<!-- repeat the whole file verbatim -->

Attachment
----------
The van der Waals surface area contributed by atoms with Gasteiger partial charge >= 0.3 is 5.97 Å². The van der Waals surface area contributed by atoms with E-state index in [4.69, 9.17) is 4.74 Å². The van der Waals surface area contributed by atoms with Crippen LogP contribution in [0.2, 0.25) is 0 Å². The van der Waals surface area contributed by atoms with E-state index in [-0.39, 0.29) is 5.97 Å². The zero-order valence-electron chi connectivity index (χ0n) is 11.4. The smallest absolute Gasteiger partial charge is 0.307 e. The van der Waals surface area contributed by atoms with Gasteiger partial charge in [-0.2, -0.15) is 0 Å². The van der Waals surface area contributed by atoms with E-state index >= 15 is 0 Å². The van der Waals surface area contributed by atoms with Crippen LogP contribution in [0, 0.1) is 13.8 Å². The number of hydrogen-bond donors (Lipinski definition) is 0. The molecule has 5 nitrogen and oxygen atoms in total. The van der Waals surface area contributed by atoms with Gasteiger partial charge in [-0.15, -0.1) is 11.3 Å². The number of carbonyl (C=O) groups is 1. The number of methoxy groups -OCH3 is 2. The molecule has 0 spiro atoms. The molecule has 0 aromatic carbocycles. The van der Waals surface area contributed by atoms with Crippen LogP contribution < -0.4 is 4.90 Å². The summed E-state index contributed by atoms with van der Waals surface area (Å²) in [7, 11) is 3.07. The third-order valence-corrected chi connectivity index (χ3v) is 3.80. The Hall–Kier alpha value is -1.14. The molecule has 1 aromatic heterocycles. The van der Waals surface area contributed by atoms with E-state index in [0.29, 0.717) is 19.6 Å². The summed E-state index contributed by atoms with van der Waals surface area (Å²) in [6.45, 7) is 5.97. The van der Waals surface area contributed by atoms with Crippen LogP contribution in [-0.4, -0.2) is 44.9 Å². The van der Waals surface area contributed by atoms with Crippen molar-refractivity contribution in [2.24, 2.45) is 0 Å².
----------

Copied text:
The van der Waals surface area contributed by atoms with Gasteiger partial charge >= 0.3 is 5.97 Å². The van der Waals surface area contributed by atoms with E-state index in [4.69, 9.17) is 4.74 Å². The van der Waals surface area contributed by atoms with Crippen LogP contribution in [0.2, 0.25) is 0 Å². The van der Waals surface area contributed by atoms with E-state index in [-0.39, 0.29) is 5.97 Å². The zero-order valence-electron chi connectivity index (χ0n) is 11.4. The smallest absolute Gasteiger partial charge is 0.307 e. The van der Waals surface area contributed by atoms with Gasteiger partial charge in [-0.2, -0.15) is 0 Å². The van der Waals surface area contributed by atoms with E-state index >= 15 is 0 Å². The van der Waals surface area contributed by atoms with Crippen LogP contribution in [0, 0.1) is 13.8 Å². The number of hydrogen-bond donors (Lipinski definition) is 0. The molecule has 5 nitrogen and oxygen atoms in total. The van der Waals surface area contributed by atoms with Gasteiger partial charge in [-0.15, -0.1) is 11.3 Å². The number of carbonyl (C=O) groups is 1. The number of methoxy groups -OCH3 is 2. The molecule has 0 spiro atoms. The molecule has 0 aromatic carbocycles. The van der Waals surface area contributed by atoms with Crippen LogP contribution < -0.4 is 4.90 Å². The summed E-state index contributed by atoms with van der Waals surface area (Å²) in [7, 11) is 3.07. The third-order valence-corrected chi connectivity index (χ3v) is 3.80. The Hall–Kier alpha value is -1.14. The molecule has 1 aromatic heterocycles. The van der Waals surface area contributed by atoms with E-state index in [0.29, 0.717) is 19.6 Å². The summed E-state index contributed by atoms with van der Waals surface area (Å²) in [6.45, 7) is 5.97. The van der Waals surface area contributed by atoms with Crippen LogP contribution in [-0.4, -0.2) is 44.9 Å². The van der Waals surface area contributed by atoms with Crippen molar-refractivity contribution in [2.24, 2.45) is 0 Å².